Lopez makes a stirring case for a model of reproductive freedom, taking readers beyond victim/agent debates to consider a broader definition of reproductive rights within a feminist anthropological context.
Faced with budget problems and an aging population, European governments in recent years have begun reconsidering the structure and extent of the welfare state. Guarantees and directives have given way to responsibilities and choice. This volume analyzes the effect of this change on the citizens of Germany, Finland, Norway, the Netherlands, France, Italy and the United Kingdom. It traces the emergence of new discourses around social movements for greater independence, power, and control, and the way these discourses serve to reframe the struggle at hand. Making use of ethnographic research and policy analysis, the authors analyze the cultural transition, tensions, and trajectory of this call toward active citizenship.
Early twentieth-century Arizona was a life-threatening place for new and expectant mothers. Towns were small and very far apart, and the weather and harsh landscape often delayed midwives. It was not uncommon for a woman to give birth without medical care and with the aid of only family members. By the 1920s, Arizona was at the top of the list for the highest number of infant deaths.
Mary Melcher’s Pregnancy, Motherhood, and Choice in Twentieth-Century Arizona provides a deep and diverse history of the dramatic changes in childbirth, birth control, infant mortality, and abortion over the course of the last century. Using oral histories, memoirs, newspaper accounts, government documents, letters, photos, and biographical collections, this fine-grained study of women’s reproductive health places the voices of real women at the forefront of the narrative, providing a personal view into some of the most intense experiences of their lives.
Tackling difficult issues such as disparities in reproductive health care based on race and class, abortion, and birth control, this book seeks to change the way the world looks at women’s health. An essential read for both historians and public health officials, this book reveals that many of the choices and challenges that women once faced remain even today.
In this imaginative exploration of modern legal culture, Lawrence Friedman addresses how the contemporary idea of individual rights has altered the legal systems and authority structures of Western societies. Every aspect of law, he argues--from civil rights to personal-injury litigation to divorce law--has been profoundly reshaped, reflecting the power of this concept.The new individualism is quite different from that of the nineteenth century, which stressed self-control, discipline, and traditional group values. Modern individualism focuses on the individual as the starting and ending point of life and assumes a wide zone of choice. Choice is vital, fundamental: the right to develop oneself, to build up a life uniquely suited to oneself through free, open selection among forms, models, and lifestyles. With striking clarity and force, Friedman demonstrates how the new individualism results from changes in the technological and social framework of society. Loose, unconnected, free-floating, mobile: this is the modern individual, at least in comparison with the immediate past.Written for the general reader as well as lawyers and legal scholars, The Republic of Choice offers keen and original observations about legal culture and the public consciousness that informs and expresses it.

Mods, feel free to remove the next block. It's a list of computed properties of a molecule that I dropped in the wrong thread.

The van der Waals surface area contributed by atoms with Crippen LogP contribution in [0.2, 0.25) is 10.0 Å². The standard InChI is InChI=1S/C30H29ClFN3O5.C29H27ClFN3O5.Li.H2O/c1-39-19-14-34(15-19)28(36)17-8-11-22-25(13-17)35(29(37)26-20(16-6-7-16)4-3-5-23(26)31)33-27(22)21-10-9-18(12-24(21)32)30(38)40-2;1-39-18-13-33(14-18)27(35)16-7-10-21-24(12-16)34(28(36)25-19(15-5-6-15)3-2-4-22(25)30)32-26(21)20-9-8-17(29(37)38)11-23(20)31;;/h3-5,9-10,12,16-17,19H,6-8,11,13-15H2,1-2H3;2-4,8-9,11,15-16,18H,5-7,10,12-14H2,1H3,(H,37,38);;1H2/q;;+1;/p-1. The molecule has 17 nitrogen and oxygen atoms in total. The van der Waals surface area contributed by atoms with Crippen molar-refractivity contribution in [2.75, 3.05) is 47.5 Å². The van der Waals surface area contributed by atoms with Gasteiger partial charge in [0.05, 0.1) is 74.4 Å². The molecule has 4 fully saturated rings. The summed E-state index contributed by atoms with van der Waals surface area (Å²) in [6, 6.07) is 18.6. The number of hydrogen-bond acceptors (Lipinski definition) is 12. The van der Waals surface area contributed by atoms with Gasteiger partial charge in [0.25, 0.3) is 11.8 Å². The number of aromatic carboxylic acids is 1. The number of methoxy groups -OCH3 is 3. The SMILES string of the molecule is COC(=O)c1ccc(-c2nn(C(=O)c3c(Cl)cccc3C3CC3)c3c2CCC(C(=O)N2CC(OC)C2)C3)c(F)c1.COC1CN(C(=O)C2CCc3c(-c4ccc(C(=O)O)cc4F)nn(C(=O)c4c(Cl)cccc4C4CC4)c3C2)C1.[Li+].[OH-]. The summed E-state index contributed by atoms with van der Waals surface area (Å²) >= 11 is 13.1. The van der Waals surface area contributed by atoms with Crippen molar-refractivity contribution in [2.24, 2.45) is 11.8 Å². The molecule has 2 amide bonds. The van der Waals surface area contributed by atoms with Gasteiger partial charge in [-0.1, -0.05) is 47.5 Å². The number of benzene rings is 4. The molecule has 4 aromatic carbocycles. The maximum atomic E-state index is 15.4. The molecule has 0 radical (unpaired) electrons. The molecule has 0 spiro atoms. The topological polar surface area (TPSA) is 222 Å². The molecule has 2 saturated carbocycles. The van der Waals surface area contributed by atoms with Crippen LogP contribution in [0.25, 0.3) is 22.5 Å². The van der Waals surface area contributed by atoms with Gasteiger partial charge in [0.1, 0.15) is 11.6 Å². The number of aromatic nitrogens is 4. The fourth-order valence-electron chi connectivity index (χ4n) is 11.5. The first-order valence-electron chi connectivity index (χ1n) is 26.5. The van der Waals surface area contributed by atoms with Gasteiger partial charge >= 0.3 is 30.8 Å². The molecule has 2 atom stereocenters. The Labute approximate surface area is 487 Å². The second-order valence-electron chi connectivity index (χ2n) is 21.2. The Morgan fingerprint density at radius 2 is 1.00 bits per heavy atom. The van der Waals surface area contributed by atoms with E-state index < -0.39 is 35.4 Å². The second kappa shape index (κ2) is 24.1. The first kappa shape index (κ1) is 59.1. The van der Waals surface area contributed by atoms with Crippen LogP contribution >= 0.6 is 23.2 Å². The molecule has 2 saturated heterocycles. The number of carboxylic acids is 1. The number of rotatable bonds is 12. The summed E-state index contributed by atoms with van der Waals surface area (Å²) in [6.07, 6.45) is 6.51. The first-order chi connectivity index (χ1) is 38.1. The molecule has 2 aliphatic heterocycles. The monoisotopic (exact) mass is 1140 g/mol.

How do smokers evaluate evidence that smoking harms health? Some evidence suggests that smokers overestimate health risks from smoking. This book challenges this conclusion. The authors find that smokers tend to be overly optimistic about their longevity and future health if they quit later in life.Older adults' decisions to quit smoking require personal experience with the serious health impacts associated with smoking. Smokers over fifty revise their risk perceptions only after experiencing a major health shock--such as a heart attack. But less serious symptoms, such as shortness of breath, do not cause changes in perceptions. Waiting for such a jolt to occur is imprudent.The authors show that well-crafted messages about how smoking affects quality of life can greatly affect current perceptions of smoking risks. If smokers are informed of long-term consequences of a disease, and if they are told that quitting can indeed come too late, they are able to evaluate the risks of smoking more accurately, and act accordingly.
Compiling decades of fieldwork, two acclaimed scholars offer strategies for strengthening democracies by nurturing the voices of children and encouraging public awareness of their role as citizens.Voice, Choice, and Action is the fruit of the extraordinary personal and professional partnership of a psychiatrist and a neurobiologist whose research and social activism have informed each other for the last thirty years. Inspired by the 1989 United Nations Convention on the Rights of the Child, Felton Earls and Mary Carlson embarked on a series of international studies that would recognize the voice of children. In Romania they witnessed the consequences of infant institutionalization under the Ceaușescu regime. In Brazil they encountered street children who had banded together to advocate effectively for themselves. In Chicago Earls explored the origins of prosocial and antisocial behavior with teenagers. Children all over the world demonstrated an unappreciated but powerful interest in the common good.On the basis of these experiences, Earls and Carlson mounted a rigorous field study in Moshi, Tanzania, which demonstrated that young citizens could change attitudes about HIV/AIDS and mobilize their communities to confront the epidemic. The program, outlined in this book, promoted children’s communicative and reasoning capacities, guiding their growth as deliberative citizens. The program’s success in reducing stigma and promoting universal testing for HIV exceeded all expectations.Here in vivid detail are the science, ethics, and everyday practice of fostering young citizens eager to confront diverse health and social challenges. At a moment when adults regularly profess dismay about our capacity for effective action, Voice, Choice, and Action offers inspiration and tools for participatory democracy.